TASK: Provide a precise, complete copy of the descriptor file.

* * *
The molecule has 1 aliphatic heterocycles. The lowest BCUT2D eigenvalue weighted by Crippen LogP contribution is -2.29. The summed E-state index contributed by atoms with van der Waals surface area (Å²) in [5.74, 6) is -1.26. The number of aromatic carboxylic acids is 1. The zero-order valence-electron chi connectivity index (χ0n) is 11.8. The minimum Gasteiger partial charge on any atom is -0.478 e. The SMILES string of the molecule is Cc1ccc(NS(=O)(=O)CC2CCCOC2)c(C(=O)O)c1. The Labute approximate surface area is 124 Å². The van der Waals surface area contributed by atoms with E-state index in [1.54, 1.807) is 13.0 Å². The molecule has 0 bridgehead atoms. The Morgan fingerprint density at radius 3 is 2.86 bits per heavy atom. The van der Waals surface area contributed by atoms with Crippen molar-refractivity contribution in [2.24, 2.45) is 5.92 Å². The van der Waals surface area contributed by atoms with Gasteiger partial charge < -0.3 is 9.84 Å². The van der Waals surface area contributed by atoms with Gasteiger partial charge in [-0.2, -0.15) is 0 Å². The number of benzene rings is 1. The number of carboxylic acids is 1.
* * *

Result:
The molecule has 1 aliphatic heterocycles. The lowest BCUT2D eigenvalue weighted by Crippen LogP contribution is -2.29. The summed E-state index contributed by atoms with van der Waals surface area (Å²) in [5.74, 6) is -1.26. The number of aromatic carboxylic acids is 1. The zero-order valence-electron chi connectivity index (χ0n) is 11.8. The minimum Gasteiger partial charge on any atom is -0.478 e. The SMILES string of the molecule is Cc1ccc(NS(=O)(=O)CC2CCCOC2)c(C(=O)O)c1. The Labute approximate surface area is 124 Å². The van der Waals surface area contributed by atoms with E-state index in [1.54, 1.807) is 13.0 Å². The molecule has 0 bridgehead atoms. The Morgan fingerprint density at radius 3 is 2.86 bits per heavy atom. The van der Waals surface area contributed by atoms with Crippen molar-refractivity contribution in [2.24, 2.45) is 5.92 Å². The van der Waals surface area contributed by atoms with Gasteiger partial charge < -0.3 is 9.84 Å². The van der Waals surface area contributed by atoms with Gasteiger partial charge in [-0.2, -0.15) is 0 Å². The number of benzene rings is 1. The number of carboxylic acids is 1.